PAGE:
The New York Giants made a big investment in their tight end position during the offseason, bringing in Darren Waller to join Daniel Bellinger. Waller is their big-name threat in lieu of a true No. 1 receiver. Additionally, they invested in the depth at the position, signing Tommy Sweeney to compete for a roster spot. Can Sweeney’s history with head coach Brian Daboll give him an edge over the incumbents in the competition for a spot on the 53-man roster?
By the numbers
Position: Tight end
Contract: One-year, $1.08 million | 2023 cap hit: $940,000
Career to date
Sweeney played his college ball at Boston College, appearing in 38 games over four seasons. His best year came as a junior when he posted 36 receptions for 512 yards and four touchdowns. Overall, he posted 99 receptions, 1,281 yards, and 10 touchdowns in college.
In 2019, the Bills selected Sweeney in the seventh round of the draft (No. 228 overall). Sweeney appeared in six games as a rookie, catching 8 of 10 targets for 114 yards. He posted a 65.7 Pro Football Focus run-blocking grade on 60 snaps. (He had just eight pass-blocking snaps.)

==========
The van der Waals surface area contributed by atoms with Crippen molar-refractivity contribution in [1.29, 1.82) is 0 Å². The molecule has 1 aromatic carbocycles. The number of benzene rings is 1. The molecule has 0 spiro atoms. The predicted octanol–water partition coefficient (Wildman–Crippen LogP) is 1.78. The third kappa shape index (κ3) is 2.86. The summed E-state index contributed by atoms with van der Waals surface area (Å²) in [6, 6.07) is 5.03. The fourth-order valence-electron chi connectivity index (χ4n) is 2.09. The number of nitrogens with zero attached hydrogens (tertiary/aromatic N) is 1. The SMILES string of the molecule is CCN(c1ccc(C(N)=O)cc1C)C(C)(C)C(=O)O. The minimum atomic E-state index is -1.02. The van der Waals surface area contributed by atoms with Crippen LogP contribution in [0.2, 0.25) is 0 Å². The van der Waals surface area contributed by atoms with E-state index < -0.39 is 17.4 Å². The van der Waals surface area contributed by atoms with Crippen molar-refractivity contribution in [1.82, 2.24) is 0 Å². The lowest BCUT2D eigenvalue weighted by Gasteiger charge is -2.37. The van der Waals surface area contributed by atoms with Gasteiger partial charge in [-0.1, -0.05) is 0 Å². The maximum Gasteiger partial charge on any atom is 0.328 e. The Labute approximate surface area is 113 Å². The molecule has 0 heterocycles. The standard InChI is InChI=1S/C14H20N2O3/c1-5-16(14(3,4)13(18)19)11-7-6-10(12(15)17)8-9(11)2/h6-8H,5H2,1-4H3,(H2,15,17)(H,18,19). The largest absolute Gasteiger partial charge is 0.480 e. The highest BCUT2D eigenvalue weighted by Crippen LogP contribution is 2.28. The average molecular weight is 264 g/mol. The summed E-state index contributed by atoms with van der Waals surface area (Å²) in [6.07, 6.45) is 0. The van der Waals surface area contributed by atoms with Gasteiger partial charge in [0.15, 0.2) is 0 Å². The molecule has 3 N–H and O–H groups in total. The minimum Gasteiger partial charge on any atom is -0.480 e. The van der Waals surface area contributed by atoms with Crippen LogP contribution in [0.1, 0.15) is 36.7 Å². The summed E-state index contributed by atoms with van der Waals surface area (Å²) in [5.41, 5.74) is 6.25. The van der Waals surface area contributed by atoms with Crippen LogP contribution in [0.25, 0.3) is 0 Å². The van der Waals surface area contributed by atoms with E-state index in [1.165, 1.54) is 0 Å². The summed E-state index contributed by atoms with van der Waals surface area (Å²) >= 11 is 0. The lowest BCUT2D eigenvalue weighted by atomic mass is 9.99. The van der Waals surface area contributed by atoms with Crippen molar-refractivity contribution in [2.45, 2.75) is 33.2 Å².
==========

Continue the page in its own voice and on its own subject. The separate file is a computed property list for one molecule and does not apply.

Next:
Sweeney began the 2020 season on the PUP list due to a foot injury suffered in July. In October, he landed on the reserve/Covid-19 list after catching the virus. He then contracted myocarditis (an inflammatory heart condition) due to Covid and missed the remainder of the season.
In 2021, Sweeney returned to appear in 13 total games, including three starts. He had nine catches on 12 targets for just 44 yards, including one score. He added one drop and one fumble. As a blocker, he garnered a 58.5 PFF run-blocking grade.
2022 saw Sweeney’s role diminish even further. He appeared in only five games and had one reception for seven yards. He had a 61.1 PFF run-blocking grade on 42 snaps.
The tight end’s rookie contract expired after the 2022 season. He signed a one-year veteran minimum deal with the Giants this offseason.
Waller and Bellinger have the first two tight end spots locked down. One of the questions is how many tight ends the team will carry on their roster. If they do have four, then Sweeney has a chance of making it; the competition is obviously stiffer if they choose to carry just three.
The Giants’ other options at tight end include incumbents Lawrence Cager and Chris Myarick and undrafted free agent Ryan Jones. Jones is most likely a practice squad candidate due to his inexperience at the position, but Cager and Myarick are both more seasoned.
Another question is what skill set the Giants want in their backup tight ends. Cager is the best receiving option, while Myarick is the strongest run-blocker. Sweeney hasn’t shown particular effectiveness in any area, but he’s been a decent run-blocker and has experience.
If Sweeney doesn’t make the 53-man roster, the practice squad is an option. However, if the Giants do carry four tight ends without Sweeney, it’s possible that they choose to move the rookie Jones to the practice squad and part ways with Sweeney.